Pharmaceuticals are essential for human and animal health but they are increasingly recognised as a contaminant to environmental and human health when their residues enter freshwater systems: psychiatric drugs alter fish behaviour; endocrine disrupting pharmaceuticals cause reproduction toxicity in fish and increased risk of breast or prostate cancer in humans; and the overuse of antibiotics is linked to antimicrobial resistance – a global health crisis. The situation is set to worsen with growing use of pharmaceuticals projected with economic growth, ageing populations, advances in healthcare, and increased livestock and fish production. This report helps to close the science-policy loop. It provides policy guidance to cost-effectively reduce human and veterinary pharmaceuticals in freshwater, and their associated risks to human and environmental health. Voluntary participation alone will not deliver; economic and regulatory drivers from central government are needed. Ultimately, a life-cycle approach combining a policy mix of source-directed, use-orientated and end-of-pipe measures, involving several policy sectors, is required to effectively deal with pharmaceuticals across their life cycle.
  • 30-September-2019

    English

    Multi-dimensional Review of Paraguay - Volume 3. From Analysis to Action

    Paraguay has set itself ambitious development goals for 2030. To achieve them, it will have to tackle two major challenges: buttressing sources of sustainable economic prosperity and putting the country on a more inclusive development path. Progressing towards a more inclusive society will require a broad and vigorous reform agenda. First, the country’s healthcare system requires systemic reform to widen its coverage, reduce Paraguayans’ vulnerability in the face of health risks and increase the efficiency of health service provision. Second, the social protection system needs to overcome its fragmentation and become more effective in delivering the right services and risk management tools to citizens according to their needs. In particular, the pension system requires reforms to increase its coverage and become more equitable and more sustainable. Third, the quality and the inclusiveness of its education and training system need to be strengthened to generate the skills the economy needs, and provide opportunities to all. Based on the analysis and recommendations undertaken in Volumes 1 and 2 of this Multi-dimensional country review, this report identifies key areas for action and presents targeted action plans to kick-start reform. The report also provides a dashboard of monitoring indicators to support the reform agenda in the country.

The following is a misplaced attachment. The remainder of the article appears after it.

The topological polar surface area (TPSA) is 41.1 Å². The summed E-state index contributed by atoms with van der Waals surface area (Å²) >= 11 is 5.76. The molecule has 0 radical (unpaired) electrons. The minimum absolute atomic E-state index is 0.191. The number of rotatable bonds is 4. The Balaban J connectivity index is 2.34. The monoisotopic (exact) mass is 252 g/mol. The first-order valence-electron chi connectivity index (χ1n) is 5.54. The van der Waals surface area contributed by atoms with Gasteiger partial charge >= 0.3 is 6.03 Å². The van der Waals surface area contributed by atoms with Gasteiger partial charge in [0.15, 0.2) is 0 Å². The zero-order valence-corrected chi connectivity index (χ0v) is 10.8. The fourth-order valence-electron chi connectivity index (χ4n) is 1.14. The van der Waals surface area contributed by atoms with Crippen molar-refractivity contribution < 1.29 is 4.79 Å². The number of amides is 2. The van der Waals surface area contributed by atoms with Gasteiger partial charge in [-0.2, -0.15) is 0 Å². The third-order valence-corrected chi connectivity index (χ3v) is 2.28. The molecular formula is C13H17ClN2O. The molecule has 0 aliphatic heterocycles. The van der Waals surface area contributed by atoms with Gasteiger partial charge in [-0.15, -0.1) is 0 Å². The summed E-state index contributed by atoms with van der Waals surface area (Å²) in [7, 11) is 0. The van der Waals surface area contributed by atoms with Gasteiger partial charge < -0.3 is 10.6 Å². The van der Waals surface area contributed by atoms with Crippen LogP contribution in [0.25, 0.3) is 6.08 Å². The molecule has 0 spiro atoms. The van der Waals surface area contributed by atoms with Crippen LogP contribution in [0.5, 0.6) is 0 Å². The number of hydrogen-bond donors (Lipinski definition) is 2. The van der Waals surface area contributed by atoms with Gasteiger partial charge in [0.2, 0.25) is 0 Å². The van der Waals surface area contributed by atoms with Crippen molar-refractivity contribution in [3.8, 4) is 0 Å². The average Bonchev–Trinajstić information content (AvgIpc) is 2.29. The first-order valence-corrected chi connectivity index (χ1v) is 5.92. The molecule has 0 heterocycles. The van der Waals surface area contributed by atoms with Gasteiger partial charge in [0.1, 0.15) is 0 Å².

• 30-September-2019

    English

    Reforming ISSSTESON’s Public Procurement for Sustainability

    This review analyses public procurement policies and practices of ISSSTESON, the institution providing health and pension services to the workers of the State Government of Sonora, Mexico. It benchmarks ISSSTESON practices against the 2015 Recommendation of the Council on Public Procurement to help the institute upgrade its procurement operations and increase efficiency, in a difficult financial environment. It also examines the revenue structure of the Institute and suggests reforms for the pension scheme, which is too generous compared to national and international experience.
  • 30-September-2019

    English

    Waste Management and the Circular Economy in Selected OECD Countries - Evidence from Environmental Performance Reviews

    This report provides a cross-country review of waste, materials management and circular economy policies in selected OECD countries, drawing on OECD’s Environmental Performance Reviews during the period 2010-17. It presents the main achievements in the countries reviewed, along with common trends and policy challenges, and provides insights into the effectiveness and efficiency of waste, materials management and circular economy policy frameworks. As the selected reviews were published over a seven-year period, information for some countries may be more recent than for others. Nevertheless, the policy recommendations emerging from the reviews may provide useful lessons for other OECD countries and partner economies.
  • 26-September-2019

    English

    Innovation, Productivity and Sustainability in Food and Agriculture - Main Findings from Country Reviews and Policy Lessons

    Markets that function well within a stable regulatory and policy environment are key to improving the productivity and sustainability of the food and agriculture sector. This report contains the main findings and policy lessons gained from a series of wide-ranging country reviews on how government policies can improve sectoral productivity and sustainability through their impact on innovation, structural change, natural resource use, and climate change. Improving the policy environment would require rolling back those policies that distort markets the most and retain farmers in uncompetitive and low-income activities, harm the environment, stifle innovation, slow structural and generational change, and weaken resilience. Agriculture policy should focus instead on measures that facilitate the uptake of technologies and practices that use resources more efficiently and sustainably, and which contribute to reducing greenhouse gas emissions. Of equal importance are: a more collaborative approach, more effective governance systems, the development of long-term strategies, strengthened linkages between national and international actors, and comprehensive and coherent evaluation procedures. Public funding of food and agricultural research is also crucial, and private efforts need to be strengthened, including through public-private partnerships. Finally, improving overall policy coherence would contribute to building trust, and to increasing policy effectiveness at each step of the food and agriculture chain.